RateFormula_MathisRealLife

Math at the Race Track

We have the privilege of living in a town that has access to a small speedway.  My boys are big car fans and this year we felt everyone was finally old enough to enjoy watching some races.  One thing you may not know about me is that I am married to an engineer.  Math is a way of life at our house!  It comes up often and we are constantly curious about how our day is affected by math.  A day at the races is no exception!  Within 30  minutes, my 10 year old wanted to know how fast the cars were going.  The speedway had no stat for miles per hour posted on the big sign.  My husband and I went right into math mode.  How he explained the answer and the way I explained the answer were slightly different.

My Husband’s Explanation:

First, he asked for my iPhone.  He used my stop clock to calculate the speed of  a singular car around the track.  This track is 1/4 mile long.  He timed the same car three times around the track.  They averaged 15 seconds.  4 laps to 1 minute for 1 mile, thus averaging 60 mph.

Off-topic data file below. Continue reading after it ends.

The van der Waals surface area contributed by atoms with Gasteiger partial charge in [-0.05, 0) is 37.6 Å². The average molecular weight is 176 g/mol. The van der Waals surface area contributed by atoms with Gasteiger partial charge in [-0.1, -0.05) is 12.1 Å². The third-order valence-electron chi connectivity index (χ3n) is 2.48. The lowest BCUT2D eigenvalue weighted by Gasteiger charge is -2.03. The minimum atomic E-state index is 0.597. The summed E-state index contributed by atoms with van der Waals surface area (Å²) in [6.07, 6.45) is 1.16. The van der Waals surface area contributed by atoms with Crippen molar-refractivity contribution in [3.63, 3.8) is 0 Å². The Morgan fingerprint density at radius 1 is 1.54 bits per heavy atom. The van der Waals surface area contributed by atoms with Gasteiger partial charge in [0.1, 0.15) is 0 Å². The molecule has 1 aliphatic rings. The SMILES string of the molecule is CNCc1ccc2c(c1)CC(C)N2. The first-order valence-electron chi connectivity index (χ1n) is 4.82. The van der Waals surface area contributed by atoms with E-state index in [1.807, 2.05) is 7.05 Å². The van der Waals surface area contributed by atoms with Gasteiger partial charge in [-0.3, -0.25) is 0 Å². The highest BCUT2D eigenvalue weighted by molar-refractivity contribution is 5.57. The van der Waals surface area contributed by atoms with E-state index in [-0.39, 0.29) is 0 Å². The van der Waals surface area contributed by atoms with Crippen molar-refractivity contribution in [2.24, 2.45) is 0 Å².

MeridianAreal

 

My Explanation:

When I heard the question, my mind instantly went to distance formula–which I knew could be changed to rate formula!

Distance Formula:

D=r(t)

Rate Formula:

R=d/t

.25 mile/15 seconds = Rate

I knew I would need to do some conversions and my mind went to ratios.

.25 mile/15 seconds = 1 mile/60 seconds

1 mile/60 seconds   which can be written as 1 mile per minute, thus the car is going 60 miles per hour!

Both valid ways of explaining how to calculate the rate of the car.

Looking for a fun way to calculate rate?

Head over to the Meridian Speedway’s website and look at real lap times from this year!  Select a race, then a car, and download a PDF of lap times.  You could have students look up information together and answer questions like:

  • How fast was the first place car going?  Second?  Third?
  • Compare the times between a qualifying race and a Sprint Dash.  Were their times similar?  By how many seconds did their laps differ?
  • Look at a race with more laps than 4.  Was the driver able to sustain a similar speed towards the end of the race?  Graph the lap times for each lap.  Do you see a trend?

rp_math-is-real-life.pngLooking for more real life math examples?  Be sure to head over to this monthly REAL WORLD math blog link-up hosted by

 

 

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